There's an eerie calm settling over Dodge, a stillness not entirely unlike the low-pressure stillness that blankets an area like a damp cloak just before a destructive summer storm barrels through. You can hear the silence, or at least you could if they'd turn off the damn power rakes long enough to let you.
For the first time in, well, years, Whistler is not getting ready for something. We've been getting ready for the Olympics for... ever. We've been cleaning up after them since the last gobsmacked Smurf finally hung his jacket in the nostalgia closet and started pounding Prozac to hump himself over his post-partum depression. The World Ski and Snowboard Festival is over, Whistler Mountain is closed for the season, Blackcomb limps along, hoping either spring will come or these stubborn vestiges of last winter will unleash one more unholy dump of sticky powder on its alpine. And the little resort municipality that could tries to remember how things were done before it was sideswiped by the five-ring circus.
We're struggling with what Ram Dass kept trying to teach us to do: be here now! Living in the moment is hard. If you don't think so and if you want to wallow a bit more in Olympic memories - it's okay, you'll get over it eventually - think back to the start gate of any of the men's alpine events.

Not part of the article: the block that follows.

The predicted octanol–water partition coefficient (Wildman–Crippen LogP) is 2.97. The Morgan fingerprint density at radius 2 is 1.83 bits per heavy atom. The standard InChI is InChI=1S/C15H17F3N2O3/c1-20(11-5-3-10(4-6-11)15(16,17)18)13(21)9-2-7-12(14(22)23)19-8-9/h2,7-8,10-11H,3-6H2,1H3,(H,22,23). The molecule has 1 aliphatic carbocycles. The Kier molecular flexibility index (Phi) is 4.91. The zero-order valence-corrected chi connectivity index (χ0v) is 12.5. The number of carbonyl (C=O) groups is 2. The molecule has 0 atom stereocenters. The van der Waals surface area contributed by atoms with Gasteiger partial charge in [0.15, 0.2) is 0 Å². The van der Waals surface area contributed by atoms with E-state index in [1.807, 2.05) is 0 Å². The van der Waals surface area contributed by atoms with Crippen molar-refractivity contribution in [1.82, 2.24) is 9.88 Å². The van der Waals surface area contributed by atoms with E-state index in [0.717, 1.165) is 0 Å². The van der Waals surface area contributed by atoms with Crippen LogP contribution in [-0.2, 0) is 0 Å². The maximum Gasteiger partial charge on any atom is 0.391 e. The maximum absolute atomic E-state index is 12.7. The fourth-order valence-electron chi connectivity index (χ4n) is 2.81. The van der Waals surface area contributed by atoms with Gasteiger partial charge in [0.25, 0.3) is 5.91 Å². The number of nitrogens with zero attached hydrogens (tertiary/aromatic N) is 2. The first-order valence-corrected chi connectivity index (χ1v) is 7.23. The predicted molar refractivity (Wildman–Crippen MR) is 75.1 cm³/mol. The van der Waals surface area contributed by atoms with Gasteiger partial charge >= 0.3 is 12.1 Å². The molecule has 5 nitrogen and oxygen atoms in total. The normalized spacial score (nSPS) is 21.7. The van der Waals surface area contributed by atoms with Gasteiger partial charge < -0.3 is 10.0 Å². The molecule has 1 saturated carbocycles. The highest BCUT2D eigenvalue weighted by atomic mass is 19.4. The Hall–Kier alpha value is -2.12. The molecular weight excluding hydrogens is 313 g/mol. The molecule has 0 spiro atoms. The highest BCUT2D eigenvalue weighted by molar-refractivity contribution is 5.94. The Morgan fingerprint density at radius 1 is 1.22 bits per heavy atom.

Athletes work diligently to control their emotions, clear their minds and, particularly in the start gate, live entirely in the moment. In other words, be here now. Watching the Canadian men in the start gate was a bit like watching Mexican jumping beans on a hot sidewalk. For the most part - and this is in no way an indictment; hell, they're only human and young humans to boot - they looked like they were about to jump out of their speedsuits, they were so wound up. Manny, who usually looks so cool in the start gate you almost wonder if he's still awake, looked like he was about to turn himself inside out.
Being here, now, ain't easy. If you think it is, and you haven't had the chance to stand at the top of an Olympic course during the Olympics, maybe you can remember where your head was at - assuming it was still attached to your neck - the first time you were about to have sex. QED.
But the here and now is what we have, at least for the time being. Oh sure, we're "getting ready" for summer season, we're totting up the costs - at least the ones we'll admit to - of the Olympics, and those of us who have been hanging on until after the Games to launch our escape plan are wondering whether now's the time to pull the pin or whether we should hang on a little longer, opting for the devil we know rather than that stranger with a pitchfork.